Special General Memorandums (SGMs)Previous Page
OCT 18, 1996
The purpose of this memorandum is to provide guidance for the recognition of pharmacists as primary care providers (PCPs), also known as Clinical Pharmacy Specialists (CPSs). Pharmacists designated as CPSs have medication prescribing authority and deliver primary care to eligible beneficiaries.
Pursuant to Sections 401 and 402 (25 U.S.C. 1641 and 1642) of Title IV, Public Law 94-437, as amended, certain health professionals may be designated as PCPs. Pharmacists designated as CPSs are those pharmacists with a Doctor of Pharmacy degree (Pharm.D.), pharmacists who have completed a pharmacy residency program, specialty board certified pharmacists, pharmacists with other specialty certifications, or pharmacists with at least two years of equivalent clinical experience.
The Indian Health Service (IHS) provides high quality health care through the proper utilization of a number of highly qualified health care providers. These health care providers include physician extenders from several disciplines, including pharmacists. Consistent with the Food, Drug and Cosmetic Act, applicable regulations, and informal Food and Drug Administration guidance, the IHS will exercise its authority in defining inpatient and outpatient medication prescribing authority by expanding the role of qualified pharmacists to prescribe medications. Controlled substance prescribing by pharmacists is authorized in the Indian Health Manual (IHM), Chapter Seven, Pharmacy, Section 3-7.3D(2a)(vi), and is limited to pharmacists licensed or registered in states that permit pharmacists to do so.
CPSs will be included in the IHS definition of a primary care provider for the purposes of workload reporting, program planning, and reimbursement from all third party payers. An appropriate primary provider code will be assigned to CPSs.
The medical staff of each IHS facility will determine the scope of practice for CPS which will identify the individual's prescriptive authority as well as the routine and non-routine professional duties that will be performed. State governments Area and Associate Directors may not regulate the activities of the Federal Government, or its employees, when acting within the scope of their Federal employment, except by congressional consent. State laws and regulations relating to medication orders and prescriptions do not affect scope of practice statements under this policy.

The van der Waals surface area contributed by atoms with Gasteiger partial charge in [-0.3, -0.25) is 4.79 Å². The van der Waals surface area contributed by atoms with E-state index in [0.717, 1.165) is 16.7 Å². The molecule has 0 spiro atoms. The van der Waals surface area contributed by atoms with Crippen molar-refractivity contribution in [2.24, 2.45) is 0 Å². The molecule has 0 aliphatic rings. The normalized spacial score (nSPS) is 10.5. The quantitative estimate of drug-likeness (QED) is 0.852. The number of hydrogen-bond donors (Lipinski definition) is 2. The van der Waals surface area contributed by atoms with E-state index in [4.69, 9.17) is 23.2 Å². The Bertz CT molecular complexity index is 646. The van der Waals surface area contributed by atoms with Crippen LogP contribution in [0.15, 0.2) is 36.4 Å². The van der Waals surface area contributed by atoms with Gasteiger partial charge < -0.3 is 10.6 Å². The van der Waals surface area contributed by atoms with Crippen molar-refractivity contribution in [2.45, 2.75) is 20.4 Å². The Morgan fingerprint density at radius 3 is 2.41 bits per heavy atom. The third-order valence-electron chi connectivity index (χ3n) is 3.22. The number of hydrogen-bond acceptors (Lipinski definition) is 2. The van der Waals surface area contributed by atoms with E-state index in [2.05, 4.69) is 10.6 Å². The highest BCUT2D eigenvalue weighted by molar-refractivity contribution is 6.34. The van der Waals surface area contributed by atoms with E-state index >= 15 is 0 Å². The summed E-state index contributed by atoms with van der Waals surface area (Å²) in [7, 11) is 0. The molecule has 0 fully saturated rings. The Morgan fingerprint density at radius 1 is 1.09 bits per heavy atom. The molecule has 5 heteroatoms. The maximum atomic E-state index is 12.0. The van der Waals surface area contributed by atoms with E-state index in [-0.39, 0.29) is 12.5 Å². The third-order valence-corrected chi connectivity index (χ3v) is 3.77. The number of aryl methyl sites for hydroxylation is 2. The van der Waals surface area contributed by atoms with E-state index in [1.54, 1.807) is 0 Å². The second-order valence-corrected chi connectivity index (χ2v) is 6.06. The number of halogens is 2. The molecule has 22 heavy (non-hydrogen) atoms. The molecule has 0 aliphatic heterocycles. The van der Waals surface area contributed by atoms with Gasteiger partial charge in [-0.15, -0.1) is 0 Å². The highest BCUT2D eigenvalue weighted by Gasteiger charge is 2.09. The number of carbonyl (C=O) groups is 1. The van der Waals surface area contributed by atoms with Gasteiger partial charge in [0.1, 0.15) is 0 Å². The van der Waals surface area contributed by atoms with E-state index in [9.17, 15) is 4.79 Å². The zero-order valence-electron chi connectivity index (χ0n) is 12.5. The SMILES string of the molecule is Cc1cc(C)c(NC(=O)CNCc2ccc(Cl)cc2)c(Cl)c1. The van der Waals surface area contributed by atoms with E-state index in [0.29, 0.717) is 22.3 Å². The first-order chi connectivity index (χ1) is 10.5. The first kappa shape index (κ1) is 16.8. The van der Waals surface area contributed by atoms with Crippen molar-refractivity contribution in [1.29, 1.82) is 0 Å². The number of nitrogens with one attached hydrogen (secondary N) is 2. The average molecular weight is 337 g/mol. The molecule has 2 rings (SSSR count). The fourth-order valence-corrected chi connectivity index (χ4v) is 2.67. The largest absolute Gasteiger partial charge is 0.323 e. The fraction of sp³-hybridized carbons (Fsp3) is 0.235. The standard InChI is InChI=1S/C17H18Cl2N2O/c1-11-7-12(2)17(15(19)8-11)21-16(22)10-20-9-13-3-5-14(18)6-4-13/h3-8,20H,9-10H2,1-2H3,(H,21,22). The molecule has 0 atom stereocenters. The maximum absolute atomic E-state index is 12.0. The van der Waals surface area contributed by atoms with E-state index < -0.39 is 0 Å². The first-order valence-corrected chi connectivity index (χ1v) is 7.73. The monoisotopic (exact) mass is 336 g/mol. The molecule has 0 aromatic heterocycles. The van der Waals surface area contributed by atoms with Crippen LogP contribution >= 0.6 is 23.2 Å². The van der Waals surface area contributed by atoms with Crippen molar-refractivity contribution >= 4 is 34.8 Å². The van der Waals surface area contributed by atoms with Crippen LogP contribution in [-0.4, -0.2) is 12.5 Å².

Prescriptive authority will be granted to duly authorized pharmacist CPSs consistent with their approved scope of practice and will not require a physician cosignatory. The scope of practice, including medication prescribing authority, for CPSs will be approved in writing by the facility clinical director. Clinical privileges for CPS may be authorized via standing orders or the facility credentialing/privileging process. All inpatient medication orders and outpatient prescriptions written by CPSs not specifically identified in their individual standing orders or credentials, must be cosigned by a physician prior to its being filled.
Each facility will implement a mechanism to recognize that the CPS and their prescriptive authority as providers of primary care. Appropriate mechanisms to assure the implementation of and evaluation of the CPS will be developed by the local facility.
/Michael Trujillo/ Michael H. Trujillo, M.D., M.P.H. Assistant Surgeon General
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